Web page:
The IBKP was developed by the International Water Management Institute (IWMI) through a partnership with the Department for International Development (DFID) under its South Asia Water Governance Programme (SAWGP).. This Programme promotes both technical and deliberative approaches to enable a broad set of stakeholders to identify, frame and resolve challenges surrounding international rivers in the region. As such, the IBKP forms one of several initiatives that collectively seek to facilitate opportunities for informed constructive dialogue within the region that build a common understanding of problems and possible solutions, and improves the quality of investments in the basin. The IBKP is housed at IWMI's headquarters in Palawatte, Sri Lanka, and represents a neutral custodian of the Platform. As such, IWMI has undertaken to manage this Platform for a minimum of 10 years. As part of the CGIAR system, IWMI leads research on water management within the developing world, and currently works in six major international basins across Africa and Asia, in the Ganges, Indus, Mekong, Nile, Salween and Volta. Within Asia it has generated evidence to inform water policy, and shape future generations of researchers and decision-makers through its post-doctoral programmes. Its experience in data management, analytical work and facilitating dialogue are all relevant to the creation and management of the IBKP and the overall goal of promoting collaborative natural resource management and greater well-being in the Indus Basin.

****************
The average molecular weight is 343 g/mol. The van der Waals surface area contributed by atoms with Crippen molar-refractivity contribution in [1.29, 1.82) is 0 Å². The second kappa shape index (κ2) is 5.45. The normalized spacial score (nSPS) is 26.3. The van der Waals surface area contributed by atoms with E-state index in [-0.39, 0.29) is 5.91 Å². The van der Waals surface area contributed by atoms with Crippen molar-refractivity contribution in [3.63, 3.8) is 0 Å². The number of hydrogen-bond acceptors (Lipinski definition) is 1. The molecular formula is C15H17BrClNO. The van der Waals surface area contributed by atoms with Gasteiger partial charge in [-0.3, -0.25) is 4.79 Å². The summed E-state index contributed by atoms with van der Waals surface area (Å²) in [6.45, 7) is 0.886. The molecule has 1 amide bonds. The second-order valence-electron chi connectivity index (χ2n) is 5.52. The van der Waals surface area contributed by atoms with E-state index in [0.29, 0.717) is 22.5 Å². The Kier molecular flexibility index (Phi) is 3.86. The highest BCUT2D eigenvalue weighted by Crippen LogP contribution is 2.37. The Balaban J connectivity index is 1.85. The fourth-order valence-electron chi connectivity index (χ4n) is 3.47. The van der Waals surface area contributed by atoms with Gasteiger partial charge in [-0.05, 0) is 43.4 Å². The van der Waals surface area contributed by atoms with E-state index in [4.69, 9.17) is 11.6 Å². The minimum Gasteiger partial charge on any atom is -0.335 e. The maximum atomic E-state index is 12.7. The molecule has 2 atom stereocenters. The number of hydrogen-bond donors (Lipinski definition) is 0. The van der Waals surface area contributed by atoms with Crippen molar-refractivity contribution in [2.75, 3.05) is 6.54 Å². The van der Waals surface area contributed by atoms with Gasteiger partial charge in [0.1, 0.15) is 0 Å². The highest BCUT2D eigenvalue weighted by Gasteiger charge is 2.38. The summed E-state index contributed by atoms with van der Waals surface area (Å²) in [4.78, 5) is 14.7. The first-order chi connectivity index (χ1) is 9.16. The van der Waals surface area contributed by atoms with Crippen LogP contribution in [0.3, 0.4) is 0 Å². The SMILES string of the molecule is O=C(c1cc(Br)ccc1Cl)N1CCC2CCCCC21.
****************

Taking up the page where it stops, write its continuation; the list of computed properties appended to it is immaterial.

How does it work?
The web-based user interface is linked to two main databases: one storing biophysical and socio-economic data and the other storing the metadata and links to well over 1,000 publications covering a range of topics related to natural resources management and human development in the Indus Basin. Links to other content such as video, blogs and media articles that are deemed to be more scientific rather than political in nature are also available. While the main page of the IBKP will feature more recent material, the user may access information through three types of searches. One is an interactive spatial search tool that uses a simple map of the Indus Basin as its starting point. A second options is through keywords, where the user is free to enter any word or phrase. The third option uses a pre-defined thematic search. In all cases, the user is able to define a search scope to the basin, country or sub-country (Province/State) scale.
Search results may encompass a range of information types, from datasets, to publications and multi-media. These are organised under several tabs for the ease of the user. Biophysical and socio-economic data are directly downloadable where intellectual property rights allow for this. Where restrictions to direct access apply, the user will be directed to the source. In the case of publications, rather than provide the soft copy itself, the search results provide the link to the soft copy as part of the publication metadata, to avoid making the IBKP overly weighty. All users will be requested to kindly provide a few descriptive details each time they use the IBKP to enable analyses of usage with a view to effective improvements to the service over time.